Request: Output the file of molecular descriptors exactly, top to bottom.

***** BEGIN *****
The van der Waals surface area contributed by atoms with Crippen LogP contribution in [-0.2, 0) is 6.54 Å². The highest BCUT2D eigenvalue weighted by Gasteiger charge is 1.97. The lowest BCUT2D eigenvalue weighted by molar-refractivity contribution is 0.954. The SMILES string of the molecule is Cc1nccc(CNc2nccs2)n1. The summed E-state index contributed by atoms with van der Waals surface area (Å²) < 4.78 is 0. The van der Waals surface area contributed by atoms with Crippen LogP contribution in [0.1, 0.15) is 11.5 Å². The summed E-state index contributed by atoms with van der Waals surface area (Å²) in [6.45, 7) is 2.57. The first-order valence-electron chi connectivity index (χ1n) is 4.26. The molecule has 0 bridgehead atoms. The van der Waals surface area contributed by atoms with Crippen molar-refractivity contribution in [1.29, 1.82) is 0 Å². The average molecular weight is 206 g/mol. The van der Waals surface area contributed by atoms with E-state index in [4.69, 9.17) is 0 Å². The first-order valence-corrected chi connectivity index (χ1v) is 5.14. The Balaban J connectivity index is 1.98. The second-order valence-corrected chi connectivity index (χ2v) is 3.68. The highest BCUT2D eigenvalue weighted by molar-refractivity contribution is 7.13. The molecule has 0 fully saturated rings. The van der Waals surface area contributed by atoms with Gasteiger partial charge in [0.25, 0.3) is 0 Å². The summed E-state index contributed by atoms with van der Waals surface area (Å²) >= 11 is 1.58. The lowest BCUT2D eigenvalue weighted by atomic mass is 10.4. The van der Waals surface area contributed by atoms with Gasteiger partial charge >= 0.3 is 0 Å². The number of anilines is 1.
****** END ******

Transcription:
The van der Waals surface area contributed by atoms with Crippen LogP contribution in [-0.2, 0) is 6.54 Å². The highest BCUT2D eigenvalue weighted by Gasteiger charge is 1.97. The lowest BCUT2D eigenvalue weighted by molar-refractivity contribution is 0.954. The SMILES string of the molecule is Cc1nccc(CNc2nccs2)n1. The summed E-state index contributed by atoms with van der Waals surface area (Å²) < 4.78 is 0. The van der Waals surface area contributed by atoms with Crippen LogP contribution in [0.1, 0.15) is 11.5 Å². The summed E-state index contributed by atoms with van der Waals surface area (Å²) in [6.45, 7) is 2.57. The first-order valence-electron chi connectivity index (χ1n) is 4.26. The molecule has 0 bridgehead atoms. The van der Waals surface area contributed by atoms with Crippen molar-refractivity contribution in [1.29, 1.82) is 0 Å². The average molecular weight is 206 g/mol. The van der Waals surface area contributed by atoms with E-state index in [4.69, 9.17) is 0 Å². The first-order valence-corrected chi connectivity index (χ1v) is 5.14. The Balaban J connectivity index is 1.98. The second-order valence-corrected chi connectivity index (χ2v) is 3.68. The highest BCUT2D eigenvalue weighted by molar-refractivity contribution is 7.13. The molecule has 0 fully saturated rings. The van der Waals surface area contributed by atoms with Gasteiger partial charge in [0.25, 0.3) is 0 Å². The summed E-state index contributed by atoms with van der Waals surface area (Å²) >= 11 is 1.58. The lowest BCUT2D eigenvalue weighted by atomic mass is 10.4. The van der Waals surface area contributed by atoms with Gasteiger partial charge >= 0.3 is 0 Å². The number of anilines is 1.